Tire-Kicking Tech: Top Five Technologies Being Tested This Year

Our survey identified the top technologies queued up for testing this year. Here’s how five companies are already reaping the benefits.

1 2 3 4 5 Page 5
Page 5 of 5

5. Business Process Management

For the Oklahoma Employment Security Commission (OESC), implementing business process management software began with changing from a paper-based to an electronic workflow process. The OESC has 37 offices statewide that collect taxes and process unemployment insurance claims. Files were continually being sent by messenger between the main office in Oklahoma City and the office in Tulsa where most of the actual file work was done. When someone called in with a question, the paper record had to be tracked down in order to get an answer.

"We had tons and tons of paper files for every unemployment claim in Oklahoma," says Jerry Pectol, division director at the OESC. "It was a mess. I felt we needed to find a way to have electronic files with access from anywhere."

Two years ago, Pectol started moving to a paperless office. The OESC already had DocuShare Enterprise Content Management software from Xerox Corp., but it wasn't being used. Pectol retained a local firm, WaterWare Internet Services Inc., to customize a technology that incorporated DocuShare. The system went live in July 2005, with the electronic files in DocuShare serving as the official records of the claims. The repository contains more than 2 million searchable files on more than 280,000 claimants, with another 15,000 documents being added daily. "It doesn't matter whether it comes in through the fax server, mail, the Internet or the mainframe — it goes into DocuShare," says Pectol.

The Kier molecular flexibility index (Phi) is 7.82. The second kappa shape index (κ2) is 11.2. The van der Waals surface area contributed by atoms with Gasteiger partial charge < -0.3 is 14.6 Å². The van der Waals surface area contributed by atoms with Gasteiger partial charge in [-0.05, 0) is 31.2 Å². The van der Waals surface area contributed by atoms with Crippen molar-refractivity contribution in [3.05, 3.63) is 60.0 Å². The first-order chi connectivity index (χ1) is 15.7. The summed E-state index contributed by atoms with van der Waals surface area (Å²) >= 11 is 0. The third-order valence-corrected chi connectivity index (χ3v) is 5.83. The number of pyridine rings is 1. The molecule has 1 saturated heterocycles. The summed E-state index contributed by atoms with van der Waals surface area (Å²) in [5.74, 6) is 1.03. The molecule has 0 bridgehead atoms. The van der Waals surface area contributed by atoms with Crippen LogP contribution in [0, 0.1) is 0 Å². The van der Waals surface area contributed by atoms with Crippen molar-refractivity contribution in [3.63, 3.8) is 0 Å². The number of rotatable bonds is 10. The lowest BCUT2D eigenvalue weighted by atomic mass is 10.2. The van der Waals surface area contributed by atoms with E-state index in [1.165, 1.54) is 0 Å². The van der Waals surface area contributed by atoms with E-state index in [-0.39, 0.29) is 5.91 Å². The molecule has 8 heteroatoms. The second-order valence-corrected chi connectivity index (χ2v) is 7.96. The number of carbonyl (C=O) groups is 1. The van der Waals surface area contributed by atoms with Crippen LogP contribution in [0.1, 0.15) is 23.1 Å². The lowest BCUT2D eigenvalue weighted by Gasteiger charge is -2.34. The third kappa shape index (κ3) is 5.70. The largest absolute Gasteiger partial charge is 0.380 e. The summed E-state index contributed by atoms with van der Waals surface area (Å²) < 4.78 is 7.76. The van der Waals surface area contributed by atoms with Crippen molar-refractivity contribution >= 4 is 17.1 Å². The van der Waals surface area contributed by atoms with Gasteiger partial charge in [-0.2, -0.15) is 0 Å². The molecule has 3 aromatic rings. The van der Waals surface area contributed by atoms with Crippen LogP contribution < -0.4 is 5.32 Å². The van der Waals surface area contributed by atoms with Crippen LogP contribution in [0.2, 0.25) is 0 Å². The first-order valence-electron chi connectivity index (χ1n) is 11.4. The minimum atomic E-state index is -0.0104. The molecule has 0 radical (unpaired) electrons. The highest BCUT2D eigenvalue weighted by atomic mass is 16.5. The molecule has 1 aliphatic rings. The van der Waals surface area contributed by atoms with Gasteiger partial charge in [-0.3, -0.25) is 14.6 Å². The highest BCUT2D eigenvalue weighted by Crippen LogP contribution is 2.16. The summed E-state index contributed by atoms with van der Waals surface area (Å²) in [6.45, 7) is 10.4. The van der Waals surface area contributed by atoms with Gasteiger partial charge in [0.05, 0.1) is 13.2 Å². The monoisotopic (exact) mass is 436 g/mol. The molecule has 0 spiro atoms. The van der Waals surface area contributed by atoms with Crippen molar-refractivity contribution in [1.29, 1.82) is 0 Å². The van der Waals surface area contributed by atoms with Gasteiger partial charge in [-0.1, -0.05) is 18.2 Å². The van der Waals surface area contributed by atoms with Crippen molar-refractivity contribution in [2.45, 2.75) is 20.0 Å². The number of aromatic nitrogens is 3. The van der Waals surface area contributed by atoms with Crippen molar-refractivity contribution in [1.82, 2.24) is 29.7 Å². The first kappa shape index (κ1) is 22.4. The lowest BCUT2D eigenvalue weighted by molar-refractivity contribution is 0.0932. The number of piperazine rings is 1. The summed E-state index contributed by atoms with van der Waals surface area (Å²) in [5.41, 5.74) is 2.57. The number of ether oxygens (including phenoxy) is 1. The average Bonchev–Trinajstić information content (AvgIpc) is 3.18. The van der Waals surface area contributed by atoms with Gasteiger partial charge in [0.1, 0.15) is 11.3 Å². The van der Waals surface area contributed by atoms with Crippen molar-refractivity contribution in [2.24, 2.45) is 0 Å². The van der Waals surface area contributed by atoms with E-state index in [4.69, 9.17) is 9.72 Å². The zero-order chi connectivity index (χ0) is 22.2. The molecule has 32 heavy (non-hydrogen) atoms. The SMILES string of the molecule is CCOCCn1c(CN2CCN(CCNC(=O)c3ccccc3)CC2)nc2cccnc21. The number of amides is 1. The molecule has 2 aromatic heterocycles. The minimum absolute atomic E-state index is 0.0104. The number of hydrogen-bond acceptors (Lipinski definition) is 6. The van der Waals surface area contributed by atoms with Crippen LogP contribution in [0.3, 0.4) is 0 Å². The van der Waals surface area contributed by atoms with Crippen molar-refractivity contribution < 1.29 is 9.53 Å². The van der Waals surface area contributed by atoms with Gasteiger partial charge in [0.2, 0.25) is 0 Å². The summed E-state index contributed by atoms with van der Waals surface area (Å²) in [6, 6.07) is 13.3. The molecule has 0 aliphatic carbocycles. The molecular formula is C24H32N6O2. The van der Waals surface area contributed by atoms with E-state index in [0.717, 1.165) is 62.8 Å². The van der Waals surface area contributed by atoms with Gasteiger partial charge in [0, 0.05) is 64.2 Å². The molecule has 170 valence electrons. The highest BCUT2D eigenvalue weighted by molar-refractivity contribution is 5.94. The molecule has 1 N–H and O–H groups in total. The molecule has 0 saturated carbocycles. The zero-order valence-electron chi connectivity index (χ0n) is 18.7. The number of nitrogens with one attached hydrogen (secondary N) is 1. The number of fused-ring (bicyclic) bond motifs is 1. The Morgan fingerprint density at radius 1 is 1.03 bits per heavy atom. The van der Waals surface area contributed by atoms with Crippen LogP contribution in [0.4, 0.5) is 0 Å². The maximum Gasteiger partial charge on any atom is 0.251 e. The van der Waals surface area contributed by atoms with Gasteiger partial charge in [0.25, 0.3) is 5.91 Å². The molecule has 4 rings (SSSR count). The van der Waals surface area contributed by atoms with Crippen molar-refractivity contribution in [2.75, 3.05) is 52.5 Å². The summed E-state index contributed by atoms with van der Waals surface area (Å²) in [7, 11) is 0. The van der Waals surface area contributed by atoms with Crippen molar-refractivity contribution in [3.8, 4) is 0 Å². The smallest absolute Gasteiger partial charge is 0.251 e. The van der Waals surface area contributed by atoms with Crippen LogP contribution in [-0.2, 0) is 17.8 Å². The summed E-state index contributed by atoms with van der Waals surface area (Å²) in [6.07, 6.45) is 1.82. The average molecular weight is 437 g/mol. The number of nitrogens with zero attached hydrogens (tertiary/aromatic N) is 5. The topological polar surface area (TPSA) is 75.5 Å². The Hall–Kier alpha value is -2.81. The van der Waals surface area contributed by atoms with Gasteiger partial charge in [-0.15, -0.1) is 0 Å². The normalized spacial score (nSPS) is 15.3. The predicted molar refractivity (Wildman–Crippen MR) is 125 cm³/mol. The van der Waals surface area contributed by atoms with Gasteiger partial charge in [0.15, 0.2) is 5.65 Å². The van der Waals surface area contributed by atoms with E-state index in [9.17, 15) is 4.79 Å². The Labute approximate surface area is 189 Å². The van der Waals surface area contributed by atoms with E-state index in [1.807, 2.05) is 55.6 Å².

Having a document management system in place resulted in about a 30% efficiency boost and opened the door for further improvements by automating processes. "The biggest thing we are hoping to do in 2007 is automate a lot of our workflows so I don't have employees wasting time having to manually send e-mail or call someone when a document comes in or some action is taken," Pectol says.

In 2007, the focus will be on realignment of business process rules. "Right now, staff has to pull up their mainframe screen, pull up the Internet screens and pull up DocuShare. We want to be able to do everything from a single screen," says Pectol. "But there is no reason to start talking about architecture and technology until we have the processes and business rules in place."

Words of Wisdom: Fix the processes before automating them. "You have to understand the business and the process before trying to implement a big technological change," says Pectol. "It does no good to try to automate stupid processes."

Don't miss the rest of Forecast 2007.

Robb is a Computerworld contributing writer.

Copyright © 2007 IDG Communications, Inc.

1 2 3 4 5 Page 5
Page 5 of 5
7 inconvenient truths about the hybrid work trend
Shop Tech Products at Amazon